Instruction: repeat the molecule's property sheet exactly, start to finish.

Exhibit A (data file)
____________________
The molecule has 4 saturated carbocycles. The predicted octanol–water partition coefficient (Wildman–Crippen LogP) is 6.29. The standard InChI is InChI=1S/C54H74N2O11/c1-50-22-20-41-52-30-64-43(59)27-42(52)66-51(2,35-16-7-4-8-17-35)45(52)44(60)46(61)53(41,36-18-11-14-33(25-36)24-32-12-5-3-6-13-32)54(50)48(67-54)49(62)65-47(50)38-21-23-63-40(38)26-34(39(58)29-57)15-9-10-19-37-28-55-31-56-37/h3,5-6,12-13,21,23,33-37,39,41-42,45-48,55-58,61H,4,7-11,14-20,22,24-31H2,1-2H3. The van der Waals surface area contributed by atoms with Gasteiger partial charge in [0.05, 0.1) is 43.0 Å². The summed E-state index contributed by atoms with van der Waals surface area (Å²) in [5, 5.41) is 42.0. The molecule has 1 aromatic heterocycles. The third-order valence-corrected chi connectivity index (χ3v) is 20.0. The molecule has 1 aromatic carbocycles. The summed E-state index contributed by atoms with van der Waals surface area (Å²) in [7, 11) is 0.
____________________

The molecule has 4 saturated carbocycles. The predicted octanol–water partition coefficient (Wildman–Crippen LogP) is 6.29. The standard InChI is InChI=1S/C54H74N2O11/c1-50-22-20-41-52-30-64-43(59)27-42(52)66-51(2,35-16-7-4-8-17-35)45(52)44(60)46(61)53(41,36-18-11-14-33(25-36)24-32-12-5-3-6-13-32)54(50)48(67-54)49(62)65-47(50)38-21-23-63-40(38)26-34(39(58)29-57)15-9-10-19-37-28-55-31-56-37/h3,5-6,12-13,21,23,33-37,39,41-42,45-48,55-58,61H,4,7-11,14-20,22,24-31H2,1-2H3. The van der Waals surface area contributed by atoms with Gasteiger partial charge in [0.05, 0.1) is 43.0 Å². The summed E-state index contributed by atoms with van der Waals surface area (Å²) in [5, 5.41) is 42.0. The molecule has 1 aromatic heterocycles. The third-order valence-corrected chi connectivity index (χ3v) is 20.0. The molecule has 1 aromatic carbocycles. The summed E-state index contributed by atoms with van der Waals surface area (Å²) in [7, 11) is 0.